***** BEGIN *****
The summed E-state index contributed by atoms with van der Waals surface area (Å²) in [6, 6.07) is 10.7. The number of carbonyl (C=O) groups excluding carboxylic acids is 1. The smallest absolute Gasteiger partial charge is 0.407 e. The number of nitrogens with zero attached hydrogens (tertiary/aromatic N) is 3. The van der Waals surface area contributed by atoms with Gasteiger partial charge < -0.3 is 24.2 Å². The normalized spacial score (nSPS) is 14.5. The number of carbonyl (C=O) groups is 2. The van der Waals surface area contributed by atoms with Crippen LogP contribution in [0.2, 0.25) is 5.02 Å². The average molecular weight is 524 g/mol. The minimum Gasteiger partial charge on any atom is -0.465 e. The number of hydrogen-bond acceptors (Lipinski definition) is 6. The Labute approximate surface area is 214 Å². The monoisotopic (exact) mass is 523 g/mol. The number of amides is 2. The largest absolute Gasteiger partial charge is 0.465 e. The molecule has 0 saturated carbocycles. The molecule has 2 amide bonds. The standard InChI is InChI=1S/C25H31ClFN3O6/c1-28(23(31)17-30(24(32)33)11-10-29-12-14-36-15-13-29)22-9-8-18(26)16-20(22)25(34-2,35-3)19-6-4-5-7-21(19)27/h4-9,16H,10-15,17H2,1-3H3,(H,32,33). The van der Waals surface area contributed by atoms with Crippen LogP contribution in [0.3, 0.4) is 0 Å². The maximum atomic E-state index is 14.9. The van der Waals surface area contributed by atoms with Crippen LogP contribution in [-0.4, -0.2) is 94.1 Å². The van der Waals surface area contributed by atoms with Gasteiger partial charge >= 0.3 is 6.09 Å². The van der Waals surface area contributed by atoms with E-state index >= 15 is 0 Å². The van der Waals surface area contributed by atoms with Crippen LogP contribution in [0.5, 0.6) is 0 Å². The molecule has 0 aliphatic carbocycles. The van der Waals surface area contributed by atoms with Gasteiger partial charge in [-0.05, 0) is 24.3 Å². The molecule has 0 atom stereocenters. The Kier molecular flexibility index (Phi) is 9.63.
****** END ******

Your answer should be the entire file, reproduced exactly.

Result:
The summed E-state index contributed by atoms with van der Waals surface area (Å²) in [6, 6.07) is 10.7. The number of carbonyl (C=O) groups excluding carboxylic acids is 1. The smallest absolute Gasteiger partial charge is 0.407 e. The number of nitrogens with zero attached hydrogens (tertiary/aromatic N) is 3. The van der Waals surface area contributed by atoms with Gasteiger partial charge < -0.3 is 24.2 Å². The normalized spacial score (nSPS) is 14.5. The number of carbonyl (C=O) groups is 2. The van der Waals surface area contributed by atoms with Crippen LogP contribution in [0.2, 0.25) is 5.02 Å². The average molecular weight is 524 g/mol. The minimum Gasteiger partial charge on any atom is -0.465 e. The number of hydrogen-bond acceptors (Lipinski definition) is 6. The Labute approximate surface area is 214 Å². The monoisotopic (exact) mass is 523 g/mol. The number of amides is 2. The largest absolute Gasteiger partial charge is 0.465 e. The molecule has 0 saturated carbocycles. The molecule has 2 amide bonds. The standard InChI is InChI=1S/C25H31ClFN3O6/c1-28(23(31)17-30(24(32)33)11-10-29-12-14-36-15-13-29)22-9-8-18(26)16-20(22)25(34-2,35-3)19-6-4-5-7-21(19)27/h4-9,16H,10-15,17H2,1-3H3,(H,32,33). The van der Waals surface area contributed by atoms with Crippen LogP contribution in [0.3, 0.4) is 0 Å². The maximum atomic E-state index is 14.9. The van der Waals surface area contributed by atoms with Crippen LogP contribution in [-0.4, -0.2) is 94.1 Å². The van der Waals surface area contributed by atoms with Gasteiger partial charge >= 0.3 is 6.09 Å². The van der Waals surface area contributed by atoms with E-state index >= 15 is 0 Å². The van der Waals surface area contributed by atoms with Crippen LogP contribution in [0.5, 0.6) is 0 Å². The molecule has 0 aliphatic carbocycles. The van der Waals surface area contributed by atoms with Gasteiger partial charge in [-0.05, 0) is 24.3 Å². The molecule has 0 atom stereocenters. The Kier molecular flexibility index (Phi) is 9.63.